How many of us will recognize the following scene:
- Teacher: (points to picture) Children, what is this?
- (hands fly into the air)
- Teacher: Okay, J, please answer the question.
- J: (answers the question)
- Teacher: Very good. (points to picture) Now children, what is this?
- (again, hands fly into the air)
- Teacher: Okay, S, please answer the question.
- S: (answers the question)
- and so on…
Just how much time do these children actually speak during this English lesson? If every child gets one turn during the lesson, and each turn takes two to five seconds, the children get two to five seconds of speaking time during that lesson. Now imagine this happens during each lesson, all year long. How long is the school year? In the Netherlands, it’s forty weeks long, so if I multiply five seconds by forty lessons, each child has had 200 seconds of speaking time, or 3,3 minutes. If I’m generous, I can even double that to 7 minutes of speaking time throughout the entire year.
In order to learn how to speak a language, children need to practice actually speaking, often and regularly, in various environments. They need a chance to practice in small groups or in pairs, so they may make mistakes and learn from them, without being embarassed. They need to use the language themselves. This is where co-operative learning structures come in handy.
I’ve already discussed a few simple co-operative learning strategies in my blog before, so regular readers will recognize my mantra of “get the children to do the speaking”. But for new readers, co-operative learning strategies allow learners the following advantages:
- They can practice in a smaller, safer environment
- They get more practice
- They get more feedback within that smaller, safer environment
- All of the children are guaranteed speaking time during the exercise.
No doubt there are more points to be made, but that is enough for now.
******************** and now for the fun part **********************
A few days ago, I was cleaning out an old closet and came across an “oldie but goodie” among all of my old material. I decided it was too good to throw away, so I’m sharing it now with you.
This activity is meant to help learners talk about clothing in a half-open exercise. It works like this:
Step 1: the chidren get four drawings of people wearing different kinds of clothing. They color in the clothing and faces of the people on the page.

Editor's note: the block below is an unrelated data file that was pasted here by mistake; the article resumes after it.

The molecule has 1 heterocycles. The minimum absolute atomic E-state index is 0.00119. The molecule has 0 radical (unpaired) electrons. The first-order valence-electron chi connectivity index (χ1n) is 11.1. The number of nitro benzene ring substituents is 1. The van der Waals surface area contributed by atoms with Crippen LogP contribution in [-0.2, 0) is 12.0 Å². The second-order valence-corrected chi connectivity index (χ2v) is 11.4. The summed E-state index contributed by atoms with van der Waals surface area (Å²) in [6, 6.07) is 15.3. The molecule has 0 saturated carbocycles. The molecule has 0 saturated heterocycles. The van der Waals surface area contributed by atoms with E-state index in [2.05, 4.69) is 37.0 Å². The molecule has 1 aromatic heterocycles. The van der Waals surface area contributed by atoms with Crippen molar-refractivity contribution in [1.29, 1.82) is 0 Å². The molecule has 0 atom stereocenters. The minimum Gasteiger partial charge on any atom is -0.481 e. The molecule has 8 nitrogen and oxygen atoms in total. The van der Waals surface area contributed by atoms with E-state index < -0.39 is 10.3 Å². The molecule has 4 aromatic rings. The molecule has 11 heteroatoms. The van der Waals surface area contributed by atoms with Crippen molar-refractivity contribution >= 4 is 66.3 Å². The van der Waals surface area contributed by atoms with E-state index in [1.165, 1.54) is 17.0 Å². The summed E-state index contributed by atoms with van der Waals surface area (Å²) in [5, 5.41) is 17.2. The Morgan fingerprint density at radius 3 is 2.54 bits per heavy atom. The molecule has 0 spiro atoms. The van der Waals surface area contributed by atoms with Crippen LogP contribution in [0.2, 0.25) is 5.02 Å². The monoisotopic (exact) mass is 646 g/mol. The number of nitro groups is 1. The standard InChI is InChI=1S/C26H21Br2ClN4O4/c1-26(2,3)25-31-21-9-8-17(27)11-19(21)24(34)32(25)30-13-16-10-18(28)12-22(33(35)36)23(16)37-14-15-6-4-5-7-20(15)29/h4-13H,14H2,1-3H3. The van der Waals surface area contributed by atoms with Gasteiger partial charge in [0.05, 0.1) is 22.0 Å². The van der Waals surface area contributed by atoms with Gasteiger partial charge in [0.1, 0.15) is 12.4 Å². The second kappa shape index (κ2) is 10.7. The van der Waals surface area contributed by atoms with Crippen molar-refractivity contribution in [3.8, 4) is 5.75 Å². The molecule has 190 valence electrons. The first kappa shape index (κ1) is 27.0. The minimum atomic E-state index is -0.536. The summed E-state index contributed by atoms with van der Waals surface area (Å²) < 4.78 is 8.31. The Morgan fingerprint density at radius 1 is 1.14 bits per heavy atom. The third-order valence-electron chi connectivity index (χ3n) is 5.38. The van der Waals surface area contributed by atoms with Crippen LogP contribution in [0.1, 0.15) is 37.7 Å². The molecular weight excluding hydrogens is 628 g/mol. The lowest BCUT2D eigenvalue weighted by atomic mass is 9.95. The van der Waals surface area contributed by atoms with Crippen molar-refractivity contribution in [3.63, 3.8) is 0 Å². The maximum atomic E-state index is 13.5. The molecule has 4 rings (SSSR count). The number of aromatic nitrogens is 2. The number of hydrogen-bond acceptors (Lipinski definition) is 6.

Step 2: The children cut out the four pictures along the heavy lines.
Step 3: the children place the four drawings one above the other, and staple them into a book cover. They carefully cut along the light, dashed lines to make a flip-flap book.
Step 4: the children can now begin short discussions about what they are wearing. For instance, this person is wearing a red coat, orange shorts, and blue shoes. Please note: all of the children will be speaking at the same time, so the classroom might get a bit noisy for a few minutes…
This is an example I made for talking about clothes, but one could also make a simple flip-flap book for numbers and fruit… (“What is in your fruit bowl?” “I have 2 bananas”)
- What are you eating for breakfast, lunch, and dinner…
- What will you do in the morning, afternoon, and evening…
- What time are you going to (read a book / go shopping / play football)…
- How is the weather on (Monday / Tuesday / Wednesday)…
- How many animals are at the farm…
With a little imagination, one can create all sorts of flip-flap books based on what concepts are being taught at the time. When creating flip-flap books of your own, make sure to have the sections lined up carefully, so that when the pages are cut apart the dialogues make sense. The most important thing when making this, though, is that you have fun.
What other kinds of dialogues can be made up using flip-flap books, I wonder?
Here is a document with blank pages for flip-flap booklets. You can adapt these for your own classroom if you like.
There are three pages: one with two flip-flaps per page, one with three flip-flaps per page, and one with four flip-flaps per page. Print the page you want to use, or copy-paste it into a new document for yourself, and insert the images you want to use for your lesson.
It’s important for you to decide who’s going to do the work: you or the children. If, for instance, you want the children to create their own flip-flap booklets, then it’s important that they do the work. You can pre-structure certain parts of the booklet yourself, or none of it at all, and let them do all of the work.
Or, you may decided that you really want them to practice specific vocabulary, in which case you will need to create the basis for the flip-flap booklet yourself before printing it.
Some suggestions for material you might use:
Images for things to do, daily tasks, modes of transportation, clothing, etcetera can be found on www.mes-english.com. If you want, print the handouts provided on this site, and the children can cut and paste the images they want to use into their own book. Otherwise, you can copy the images from the power points provided and paste them digitally into the document before printing.
Images for blank clock faces can be found here: http://www.helpingwithmath.com/printables/worksheets/time/wor0301time05.htm. If you use blank clock faces, the children can write in their own times. If you want them to practice specific times, then you can draw them in on your own, of course.
If you are interested in more ideas and concrete assistance with implementing these booklets in your classroom, please let me know. Good luck, and remember to have fun!